ferences between measurements with electronic and (0.042EC) to 0.203EF (0.113EC), and the combined
Galinstan thermometers are of no practical clinical mean difference for all paired thermometers was
significance. 0.126EF (0.070EC).
Three readings with electronic thermometers and In this study, the mean standard deviation for the
one with Galinstan thermometers were outside two four sets of measurements with Galinstan thermom-
standard deviations from the mean. By the statisti- eters was 0.52EF (0.29EC). This is slightly less than
cal-outlier criterion of consistency of measurements, the mean standard deviations of measurements with
then, Galinstan thermometers were more consistent. two brands of electronic thermometers and a mer-
Table 3 shows that the combined mean standard cury thermometer reported by Shanks et al., which
deviation of readings with the two electronic ther- they considered acceptable. Measurements with the
mometers (E1 and E2) was wider than that of the three instruments in their study had standard devi-
two Galinstan thermometers (0.620 vs 0.536); the ations of the order of only 0.54EF (0.30EC). This is
difference was only 0.084. The standard deviations the same value as the standard deviations of the
6 Lowe, J.C.: Axillary electronic and Galinstan thermometer . . . . Thyroid Science 4(1):CLS1-9, 2009
measurements in this study with the Galinstan ther- each type of thermometer shown in Table 3. The
mometers, 0.54EF (0.30EC), and less than the mean standard deviation of measurements with the elec-
standard deviation of readings with the electronic tronic-1 thermometer was 0.510; that of the electron-
thermometers, 0.62EF (0.34EC). These mean stan- ic-2 thermometer was 0.643. The standard deviation
dard deviations, however, should not lead to the of measurements with the Galinstan-1 thermometer
conclusion that electronic thermometers are less con- was 0.617, and that of the Galinstan-2 thermometer
sistent than Galinstan themometers: as noted in the was 0.447. These standard deviations indicate that of
above section, one electronic and one Galinstan ther- the two electronic instruments, the electronic-1 ther-
mometer had a smaller spread of readings than did mometer was more consistent than the electronic-2
the other electronic and Galinstan thermometers. thermometer; and of the two Galinstan ther-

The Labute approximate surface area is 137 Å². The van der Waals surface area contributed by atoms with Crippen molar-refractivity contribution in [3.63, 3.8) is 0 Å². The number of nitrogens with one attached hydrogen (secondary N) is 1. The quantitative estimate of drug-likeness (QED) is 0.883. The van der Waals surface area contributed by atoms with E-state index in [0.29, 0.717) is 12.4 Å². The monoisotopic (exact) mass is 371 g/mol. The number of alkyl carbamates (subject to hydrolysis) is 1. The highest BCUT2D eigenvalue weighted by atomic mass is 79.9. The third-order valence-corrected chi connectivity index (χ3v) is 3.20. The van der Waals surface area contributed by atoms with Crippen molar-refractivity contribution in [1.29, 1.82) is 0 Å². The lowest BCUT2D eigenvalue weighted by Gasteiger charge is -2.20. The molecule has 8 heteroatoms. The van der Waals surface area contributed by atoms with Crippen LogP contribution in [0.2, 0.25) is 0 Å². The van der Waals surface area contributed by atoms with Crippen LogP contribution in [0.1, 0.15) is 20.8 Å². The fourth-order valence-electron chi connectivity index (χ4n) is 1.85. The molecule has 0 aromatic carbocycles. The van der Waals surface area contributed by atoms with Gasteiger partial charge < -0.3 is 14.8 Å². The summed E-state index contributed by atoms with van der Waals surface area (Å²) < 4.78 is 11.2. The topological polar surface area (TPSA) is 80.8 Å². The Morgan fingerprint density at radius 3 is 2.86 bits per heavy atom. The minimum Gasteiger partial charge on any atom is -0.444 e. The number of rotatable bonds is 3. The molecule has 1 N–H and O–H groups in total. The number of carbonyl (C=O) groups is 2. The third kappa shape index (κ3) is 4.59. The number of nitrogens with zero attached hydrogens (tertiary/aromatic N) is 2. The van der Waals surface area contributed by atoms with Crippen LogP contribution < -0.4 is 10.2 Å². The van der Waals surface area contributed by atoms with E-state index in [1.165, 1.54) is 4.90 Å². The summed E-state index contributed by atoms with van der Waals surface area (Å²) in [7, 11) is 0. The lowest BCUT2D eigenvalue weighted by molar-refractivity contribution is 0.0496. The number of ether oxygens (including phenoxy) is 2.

Consistency of Measurements with Individual mometers, the Galinstan-2 thermometer was more
Thermometers of Each Type. The mean standard consistent. Of importance in considering whether
deviations of measurements with Galinstan ther- Galinstan thermometers are more consistent than
mometers, compared to those with electronic ther- electronic thermometers is this: the spread of read-
mometers, give a false impression that the readings ings around the mean for the electronic-1 thermom-
with Galinstan thermometers are markedly more eter was less than that for the Galinstan-1. One
consistent. A more definitive analysis, however, electronic thermometer (E1) and one Galinstan ther-
shows that this is not true. mometer (G2) had narrower spreads of readings than
The standard deviations in Table 1, Table 2, and did the other electronic thermometer (E2) and the
Table 3 show that the mean standard deviation of the other Galinstan thermometer (G1).
four sets of measurements with Galinstan thermom- There is no way to determine from the data in
eters was 0.517; the mean standard deviation of this study why measurements with one instrument
readings with electronic thermometers was 0.559. were more or less consistent than those of another.
Obviously, the mean spread of readings with Galin- For practical clinical purposes, the relative inconsis-
stan thermometers around the mean measurement is tency of the readings with the different instruments
less than that with electronic thermometers. Howev- may not be important. Measurements with all the
er, this mean spread is a product of the grouping of thermometers were so close that, as Table 1 shows,
the two Galinstan thermometers’ readings. the means of measurements with different thermom-
Consider the standard deviations of readings for eters did not significantly differ. Moreover, as Table
Lowe, J.C.: Axillary electronic and Galinstan thermometer . . . . Thyroid Science 4(1):CLS1-9, 2009 7
2 shows, because the measurements positively cor- ferent types of thermometers. Compared to
related so tightly, the probability that the correla- the rectum, the less compact axilla may have differ-
tions were due to happenstance is less than 1 in ences in macro- and microcirculation, fatty layers,
10,000. Galinstan thermometers as a type of instru- skin pockets, or adjacent muscle tissue, and these
ment, then, did not reliably give more consistent may cause variations in temperature readings even
readings that did electronic thermometers. when a thermometer is carefully placed deep in the
Standard Deviations of Mean Differences Be- armpit. Such factors may account for much of the
tween Paired Thermometers. The differences be- inconsistency in temperature measurements in this
tween the mean axillary temperatures by pairs of study.
electronic and Galinstan thermometers was less than The protocol of using more than one thermom-
the mean difference reported by Smith.[11,p.7] The eter simultaneously was followed, as it was in other
mean differences in this study were well below the studies comparing different instruments. In one